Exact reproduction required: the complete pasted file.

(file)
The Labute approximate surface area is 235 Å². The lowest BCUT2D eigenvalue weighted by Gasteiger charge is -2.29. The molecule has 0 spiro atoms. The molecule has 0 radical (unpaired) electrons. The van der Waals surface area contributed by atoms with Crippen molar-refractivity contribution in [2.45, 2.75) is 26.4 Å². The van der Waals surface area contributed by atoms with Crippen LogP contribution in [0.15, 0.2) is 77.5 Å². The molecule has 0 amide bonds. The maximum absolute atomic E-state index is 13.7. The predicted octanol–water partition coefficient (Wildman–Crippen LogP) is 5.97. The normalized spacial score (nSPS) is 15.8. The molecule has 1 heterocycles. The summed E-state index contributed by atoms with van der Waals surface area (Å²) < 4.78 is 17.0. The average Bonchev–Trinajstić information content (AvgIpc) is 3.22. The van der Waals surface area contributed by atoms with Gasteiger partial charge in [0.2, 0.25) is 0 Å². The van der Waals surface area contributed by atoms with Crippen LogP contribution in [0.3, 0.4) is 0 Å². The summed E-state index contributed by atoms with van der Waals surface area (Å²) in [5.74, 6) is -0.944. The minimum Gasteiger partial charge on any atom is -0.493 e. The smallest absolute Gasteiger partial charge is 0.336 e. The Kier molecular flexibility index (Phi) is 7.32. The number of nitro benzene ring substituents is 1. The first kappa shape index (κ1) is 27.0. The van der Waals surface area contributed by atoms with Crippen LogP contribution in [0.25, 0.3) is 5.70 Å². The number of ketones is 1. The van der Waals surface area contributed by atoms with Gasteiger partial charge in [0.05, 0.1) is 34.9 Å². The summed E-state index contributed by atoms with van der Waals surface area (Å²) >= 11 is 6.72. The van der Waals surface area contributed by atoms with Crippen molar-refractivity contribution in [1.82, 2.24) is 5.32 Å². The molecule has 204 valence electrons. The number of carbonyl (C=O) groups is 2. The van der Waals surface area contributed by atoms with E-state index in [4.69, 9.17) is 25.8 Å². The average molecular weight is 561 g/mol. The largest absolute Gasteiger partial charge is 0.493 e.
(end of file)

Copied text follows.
The Labute approximate surface area is 235 Å². The lowest BCUT2D eigenvalue weighted by Gasteiger charge is -2.29. The molecule has 0 spiro atoms. The molecule has 0 radical (unpaired) electrons. The van der Waals surface area contributed by atoms with Crippen molar-refractivity contribution in [2.45, 2.75) is 26.4 Å². The van der Waals surface area contributed by atoms with Crippen LogP contribution in [0.15, 0.2) is 77.5 Å². The molecule has 0 amide bonds. The maximum absolute atomic E-state index is 13.7. The predicted octanol–water partition coefficient (Wildman–Crippen LogP) is 5.97. The normalized spacial score (nSPS) is 15.8. The molecule has 1 heterocycles. The summed E-state index contributed by atoms with van der Waals surface area (Å²) < 4.78 is 17.0. The average Bonchev–Trinajstić information content (AvgIpc) is 3.22. The van der Waals surface area contributed by atoms with Gasteiger partial charge in [0.2, 0.25) is 0 Å². The van der Waals surface area contributed by atoms with Crippen LogP contribution in [0.3, 0.4) is 0 Å². The summed E-state index contributed by atoms with van der Waals surface area (Å²) in [5.74, 6) is -0.944. The minimum Gasteiger partial charge on any atom is -0.493 e. The smallest absolute Gasteiger partial charge is 0.336 e. The Kier molecular flexibility index (Phi) is 7.32. The number of nitro benzene ring substituents is 1. The first kappa shape index (κ1) is 27.0. The van der Waals surface area contributed by atoms with Crippen LogP contribution in [0.25, 0.3) is 5.70 Å². The number of ketones is 1. The van der Waals surface area contributed by atoms with Gasteiger partial charge in [0.05, 0.1) is 34.9 Å². The summed E-state index contributed by atoms with van der Waals surface area (Å²) >= 11 is 6.72. The van der Waals surface area contributed by atoms with Crippen molar-refractivity contribution in [1.82, 2.24) is 5.32 Å². The molecule has 204 valence electrons. The number of carbonyl (C=O) groups is 2. The van der Waals surface area contributed by atoms with E-state index in [4.69, 9.17) is 25.8 Å². The average molecular weight is 561 g/mol. The largest absolute Gasteiger partial charge is 0.493 e.